The Obama administration has certainly taken some bold steps to open doors between U.S. citizens and Cubans.
But more needs to be done and in a key area: world literacy.
Right now, a trade embargo is still in effect that effectively keeps U.S. publlishers and book-sellers out of the Cuban market and the Cuban marketplace of ideas.
Last month American authors, publishers, distributors, literary agents, and so on, met with Cuban officials, and that meeting resulted in the U.S. group calling on Congress and the president to lift this specific embargo.
Their points are well taken, especially their assertion that books are a huge catalyst for "greater cross-cultural understanding, economic development, free expression and positive social change."
Now there can be little doubt that the world of publishing is doing a 180:
McGraw-Hill Education, big-time publisher of textbooks, told the Associated Press this week that sales of its digital content and online programs "surpassed print sales for the first time last year."
I've written before about the high cost of texts at the college level, but I have no clue about what these books cost public school districts. A lot, I'm sure, and ever rising.
McGraw-Hill has online programs for teachers and students to work on lesson plans, content, reading materials, and so on.
So, this report represents a tipping point, in my opinion. As more students do their reading online, the more they move away from print. And the more they move away from print, the less print there'll be.
And so ...
A new study by Harvard researchers shows that people who read fiction are more sociable than people who don't read or people who read nonfiction.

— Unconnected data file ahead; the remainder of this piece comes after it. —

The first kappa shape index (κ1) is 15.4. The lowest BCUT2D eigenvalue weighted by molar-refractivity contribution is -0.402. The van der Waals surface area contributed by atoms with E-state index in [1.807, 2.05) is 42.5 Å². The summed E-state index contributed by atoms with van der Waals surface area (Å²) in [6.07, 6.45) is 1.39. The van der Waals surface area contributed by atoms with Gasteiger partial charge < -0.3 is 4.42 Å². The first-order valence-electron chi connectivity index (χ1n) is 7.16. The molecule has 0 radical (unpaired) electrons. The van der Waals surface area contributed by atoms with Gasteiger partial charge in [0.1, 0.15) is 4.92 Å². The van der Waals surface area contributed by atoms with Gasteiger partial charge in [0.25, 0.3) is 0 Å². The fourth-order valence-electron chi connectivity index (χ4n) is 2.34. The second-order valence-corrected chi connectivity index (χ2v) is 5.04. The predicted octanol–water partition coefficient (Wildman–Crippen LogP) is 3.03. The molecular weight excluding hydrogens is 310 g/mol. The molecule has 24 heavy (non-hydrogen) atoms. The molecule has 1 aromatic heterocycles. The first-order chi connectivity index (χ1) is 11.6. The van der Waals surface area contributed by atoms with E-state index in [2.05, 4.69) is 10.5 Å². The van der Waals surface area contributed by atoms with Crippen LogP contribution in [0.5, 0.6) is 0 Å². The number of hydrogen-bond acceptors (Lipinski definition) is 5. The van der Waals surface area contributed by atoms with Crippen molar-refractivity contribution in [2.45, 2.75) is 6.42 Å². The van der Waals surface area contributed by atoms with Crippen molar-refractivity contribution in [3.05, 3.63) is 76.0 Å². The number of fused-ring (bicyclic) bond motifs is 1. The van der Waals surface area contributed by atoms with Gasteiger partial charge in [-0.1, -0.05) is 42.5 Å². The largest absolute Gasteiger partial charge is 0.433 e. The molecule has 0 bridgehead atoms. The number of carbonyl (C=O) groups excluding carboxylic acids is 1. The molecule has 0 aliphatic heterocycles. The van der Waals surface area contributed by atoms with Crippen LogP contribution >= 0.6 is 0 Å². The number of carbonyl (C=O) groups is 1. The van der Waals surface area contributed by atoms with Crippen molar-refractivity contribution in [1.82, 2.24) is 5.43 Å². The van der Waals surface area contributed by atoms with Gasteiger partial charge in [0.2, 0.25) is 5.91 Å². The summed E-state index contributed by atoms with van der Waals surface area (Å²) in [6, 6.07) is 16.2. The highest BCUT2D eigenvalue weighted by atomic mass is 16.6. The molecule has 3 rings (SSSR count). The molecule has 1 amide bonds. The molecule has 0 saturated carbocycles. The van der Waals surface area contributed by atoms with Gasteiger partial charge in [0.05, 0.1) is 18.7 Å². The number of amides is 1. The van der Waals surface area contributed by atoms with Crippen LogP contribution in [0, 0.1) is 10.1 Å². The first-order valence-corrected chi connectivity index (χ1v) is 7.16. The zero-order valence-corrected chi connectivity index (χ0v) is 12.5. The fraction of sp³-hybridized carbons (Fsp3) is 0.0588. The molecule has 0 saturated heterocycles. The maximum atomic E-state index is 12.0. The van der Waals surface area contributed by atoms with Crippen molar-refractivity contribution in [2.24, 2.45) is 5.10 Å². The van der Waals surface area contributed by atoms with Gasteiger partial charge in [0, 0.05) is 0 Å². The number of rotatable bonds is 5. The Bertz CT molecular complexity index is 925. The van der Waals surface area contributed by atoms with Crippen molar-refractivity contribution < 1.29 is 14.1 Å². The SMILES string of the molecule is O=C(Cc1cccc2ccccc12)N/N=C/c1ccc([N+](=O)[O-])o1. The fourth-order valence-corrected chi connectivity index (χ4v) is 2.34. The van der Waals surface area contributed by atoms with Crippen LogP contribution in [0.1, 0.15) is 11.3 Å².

Maybe that helps explain some of the political campaigns this spring: basically, the candidates with the most anti-social message appeal to people who don't read.
Makes sense to me.
Sometimes I get so busy I just skim the news and then find myself not thinking very deeply about what I've read or heard.
So it is that I've been afloat on the battle between Apple and the FBI over access to data on an iPhone that might help solve a crime.
Richard Clarke, former czar for antiterrorism in the Clinton and George W. Bush administrations, clarified the point on NPR this morning.
The main issue for Clarke is freedom of speech, in the case freedom from not having to speak. See, Clarke said, the government is trying to get Apple employees to write code that does not exist. That is forcing speech, the courts have found.
But, the bigger issue is that the NSA, already suspect after the Snowden revelations, wants to push this case to set a precedent so that they can make other tech companies do their bidding in the name of national security. That way lies totalitarianism.
Let's tread lightly.
Today, the national polling organizations must be repeating that famous line from presidential candidate Rick Perry.
They flubbed it again.
Alan Stamm, a columnist for Deadline Detroit, posted a column this morning about the Democratic Party's primary win yesterday by Bernie Sanders:
"To call political surveys an inexact science is like saying astrologers' forecasts are unreliable."
Pollsters have been pretty miserably wrong this political season.
And they will continue to be wrong. They don't have the technology to keep up with how voters and possible voters are able to be contacted to give them polling results.
You didn't need to poll anyone to come up with the prediction that we would be where we are in polling. But, we continue to see pundits and reporters cite lame poll results because they have to, after all, report something very news cycle, and polls make for good copy even if they are wrong.
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